Starting Monday, users who don’t explicitly link their Facebook and Instagram accounts in Facebook’s Accounts Center will be treated as two separate people.
The privacy-centric course correction could affect measurement and estimates for audience reach for advertisers.
In the past, Facebook served ads across a user’s Facebook and Instagram accounts based on assumptions that linked one account to another. It’s unlikely users realized this was happening.
For example, if the same email address controlled a Facebook and Instagram account, the two would be linked internally and considered one user for ads planning and measurement purposes.
Now only users who connect their main Facebook and Instagram accounts in Accounts Center as a single person will be considered the same user.
It makes sense for Facebook to start honoring this choice for ad purposes proactively rather than getting called out down the line for linking accounts without a user’s knowledge.
Facebook set the stage for this change in September when it rolled out a single sign-on hub dubbed Accounts Center, which lets users manage their settings across apps. Users who link their accounts in Accounts Center, for example, can more easily share stories and posts between Facebook and Instagram.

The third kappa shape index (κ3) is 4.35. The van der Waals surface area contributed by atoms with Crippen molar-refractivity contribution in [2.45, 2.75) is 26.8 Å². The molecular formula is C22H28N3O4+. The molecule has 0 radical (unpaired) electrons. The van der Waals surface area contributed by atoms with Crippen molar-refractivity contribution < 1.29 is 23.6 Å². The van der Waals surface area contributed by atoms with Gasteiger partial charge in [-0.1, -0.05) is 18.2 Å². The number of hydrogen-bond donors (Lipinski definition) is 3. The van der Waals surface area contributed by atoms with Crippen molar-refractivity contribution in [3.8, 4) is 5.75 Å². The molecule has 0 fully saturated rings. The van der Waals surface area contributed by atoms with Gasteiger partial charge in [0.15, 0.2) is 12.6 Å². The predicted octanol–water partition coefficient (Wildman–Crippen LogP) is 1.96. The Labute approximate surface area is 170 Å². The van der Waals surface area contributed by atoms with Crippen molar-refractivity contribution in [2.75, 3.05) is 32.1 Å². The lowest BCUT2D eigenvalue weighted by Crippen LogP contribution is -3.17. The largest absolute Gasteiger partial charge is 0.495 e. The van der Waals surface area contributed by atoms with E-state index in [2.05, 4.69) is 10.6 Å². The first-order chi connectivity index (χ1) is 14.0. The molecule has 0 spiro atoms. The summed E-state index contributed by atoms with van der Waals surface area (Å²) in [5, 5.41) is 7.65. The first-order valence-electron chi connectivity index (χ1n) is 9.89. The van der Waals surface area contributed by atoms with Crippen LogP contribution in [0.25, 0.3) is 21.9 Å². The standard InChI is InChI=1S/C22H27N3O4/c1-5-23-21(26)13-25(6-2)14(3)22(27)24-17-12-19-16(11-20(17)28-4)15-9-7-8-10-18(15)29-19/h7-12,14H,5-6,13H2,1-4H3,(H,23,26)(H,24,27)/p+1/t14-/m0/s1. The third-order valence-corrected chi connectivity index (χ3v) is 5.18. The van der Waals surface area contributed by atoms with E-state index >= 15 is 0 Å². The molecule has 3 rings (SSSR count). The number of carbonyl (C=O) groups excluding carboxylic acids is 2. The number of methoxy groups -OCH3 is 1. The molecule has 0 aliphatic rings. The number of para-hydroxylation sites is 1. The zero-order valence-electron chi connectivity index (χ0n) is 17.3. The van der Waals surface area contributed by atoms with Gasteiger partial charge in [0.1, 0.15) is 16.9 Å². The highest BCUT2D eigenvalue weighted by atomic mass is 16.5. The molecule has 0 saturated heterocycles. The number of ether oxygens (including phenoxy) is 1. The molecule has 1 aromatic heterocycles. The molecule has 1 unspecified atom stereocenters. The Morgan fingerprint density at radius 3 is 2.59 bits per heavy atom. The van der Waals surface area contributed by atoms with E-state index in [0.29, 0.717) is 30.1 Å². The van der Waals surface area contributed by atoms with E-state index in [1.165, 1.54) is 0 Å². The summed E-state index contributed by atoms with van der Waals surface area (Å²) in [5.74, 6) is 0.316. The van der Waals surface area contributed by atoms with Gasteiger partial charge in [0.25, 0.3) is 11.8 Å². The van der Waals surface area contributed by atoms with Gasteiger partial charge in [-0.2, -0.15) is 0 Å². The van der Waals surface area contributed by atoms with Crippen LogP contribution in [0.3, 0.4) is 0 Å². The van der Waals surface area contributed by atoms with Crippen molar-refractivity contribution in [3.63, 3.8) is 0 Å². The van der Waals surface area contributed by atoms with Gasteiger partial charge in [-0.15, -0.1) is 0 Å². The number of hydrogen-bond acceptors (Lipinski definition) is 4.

When Accounts Center first launched, its stated purpose was to make Facebook, Instagram and Messenger more interoperable for users.
Now, Facebook will begin to use preferences from the Accounts Center – such as whether accounts across its family of apps are linked or unlinked – to inform the metrics advertisers use for planning and campaign measurement.
In a blog post, Graham Mudd, Facebook’s VP of product marketing for ads, wrote that the update “aligns with trends of offering people more control over how their information is used for ads and is consistent with evolving advertising, privacy and regulatory environments.”
Facebook said advertisers probably won’t experience too much of an impact on their campaign reach. But Mudd did note that keeping unlinked account holders separate for advertising purposes could cause advertisers to see increases in their pre-campaign estimates, including estimated audience size.
Speaking of estimated audience size, just last week Facebook announced plans to display a range rather than a specific number when showing advertisers the potential reach of a campaign. Facebook also rebranded its “potential reach” metric to “estimated audience size.”
The move was partially to create more consistency between Facebook and how other platforms in the ad industry present their reach estimates, but it was likely also related to an ongoing lawsuit over how Facebook calculates potential reach.
And if there is an impact on estimated audience size as a result of Facebook not counting unlinked accounts as one person, Facebook’s decision to share a range rather than exact number means advertisers won’t be able to complain if there’s variability in the counts.